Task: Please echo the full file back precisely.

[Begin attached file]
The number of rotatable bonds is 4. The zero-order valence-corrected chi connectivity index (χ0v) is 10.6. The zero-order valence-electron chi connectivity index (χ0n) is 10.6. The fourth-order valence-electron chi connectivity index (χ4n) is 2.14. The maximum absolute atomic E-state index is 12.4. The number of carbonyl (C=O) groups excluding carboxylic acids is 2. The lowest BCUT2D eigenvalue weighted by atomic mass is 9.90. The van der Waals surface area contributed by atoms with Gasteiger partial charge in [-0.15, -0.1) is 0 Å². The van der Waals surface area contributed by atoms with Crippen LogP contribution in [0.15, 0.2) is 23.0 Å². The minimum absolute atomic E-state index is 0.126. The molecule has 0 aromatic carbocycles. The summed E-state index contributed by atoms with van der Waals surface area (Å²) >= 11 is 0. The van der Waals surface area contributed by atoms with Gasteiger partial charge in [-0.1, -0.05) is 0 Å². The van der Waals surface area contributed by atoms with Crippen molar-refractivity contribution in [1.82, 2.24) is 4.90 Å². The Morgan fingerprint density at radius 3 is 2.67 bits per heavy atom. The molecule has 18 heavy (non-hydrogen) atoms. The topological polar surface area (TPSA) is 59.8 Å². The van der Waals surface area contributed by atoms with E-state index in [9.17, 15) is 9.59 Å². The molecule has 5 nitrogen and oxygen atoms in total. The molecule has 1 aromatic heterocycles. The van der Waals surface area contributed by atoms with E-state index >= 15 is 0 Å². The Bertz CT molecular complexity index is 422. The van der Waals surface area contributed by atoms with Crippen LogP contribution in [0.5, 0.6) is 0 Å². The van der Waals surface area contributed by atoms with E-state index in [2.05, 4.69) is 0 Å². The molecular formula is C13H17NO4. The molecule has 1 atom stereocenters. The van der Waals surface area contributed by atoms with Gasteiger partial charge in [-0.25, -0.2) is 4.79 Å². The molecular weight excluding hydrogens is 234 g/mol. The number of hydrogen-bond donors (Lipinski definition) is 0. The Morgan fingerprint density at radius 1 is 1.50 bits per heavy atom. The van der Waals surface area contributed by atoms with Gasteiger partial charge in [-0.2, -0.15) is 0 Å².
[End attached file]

The number of rotatable bonds is 4. The zero-order valence-corrected chi connectivity index (χ0v) is 10.6. The zero-order valence-electron chi connectivity index (χ0n) is 10.6. The fourth-order valence-electron chi connectivity index (χ4n) is 2.14. The maximum absolute atomic E-state index is 12.4. The number of carbonyl (C=O) groups excluding carboxylic acids is 2. The lowest BCUT2D eigenvalue weighted by atomic mass is 9.90. The van der Waals surface area contributed by atoms with Gasteiger partial charge in [-0.15, -0.1) is 0 Å². The van der Waals surface area contributed by atoms with Crippen LogP contribution in [0.15, 0.2) is 23.0 Å². The minimum absolute atomic E-state index is 0.126. The molecule has 0 aromatic carbocycles. The summed E-state index contributed by atoms with van der Waals surface area (Å²) >= 11 is 0. The van der Waals surface area contributed by atoms with Gasteiger partial charge in [-0.1, -0.05) is 0 Å². The van der Waals surface area contributed by atoms with Crippen molar-refractivity contribution in [1.82, 2.24) is 4.90 Å². The Morgan fingerprint density at radius 3 is 2.67 bits per heavy atom. The molecule has 18 heavy (non-hydrogen) atoms. The topological polar surface area (TPSA) is 59.8 Å². The van der Waals surface area contributed by atoms with E-state index in [9.17, 15) is 9.59 Å². The molecule has 5 nitrogen and oxygen atoms in total. The molecule has 1 aromatic heterocycles. The van der Waals surface area contributed by atoms with E-state index >= 15 is 0 Å². The Bertz CT molecular complexity index is 422. The van der Waals surface area contributed by atoms with Crippen LogP contribution in [0.5, 0.6) is 0 Å². The van der Waals surface area contributed by atoms with E-state index in [2.05, 4.69) is 0 Å². The molecular formula is C13H17NO4. The molecule has 1 atom stereocenters. The van der Waals surface area contributed by atoms with Gasteiger partial charge in [-0.25, -0.2) is 4.79 Å². The molecular weight excluding hydrogens is 234 g/mol. The number of hydrogen-bond donors (Lipinski definition) is 0. The Morgan fingerprint density at radius 1 is 1.50 bits per heavy atom. The van der Waals surface area contributed by atoms with Gasteiger partial charge in [-0.2, -0.15) is 0 Å².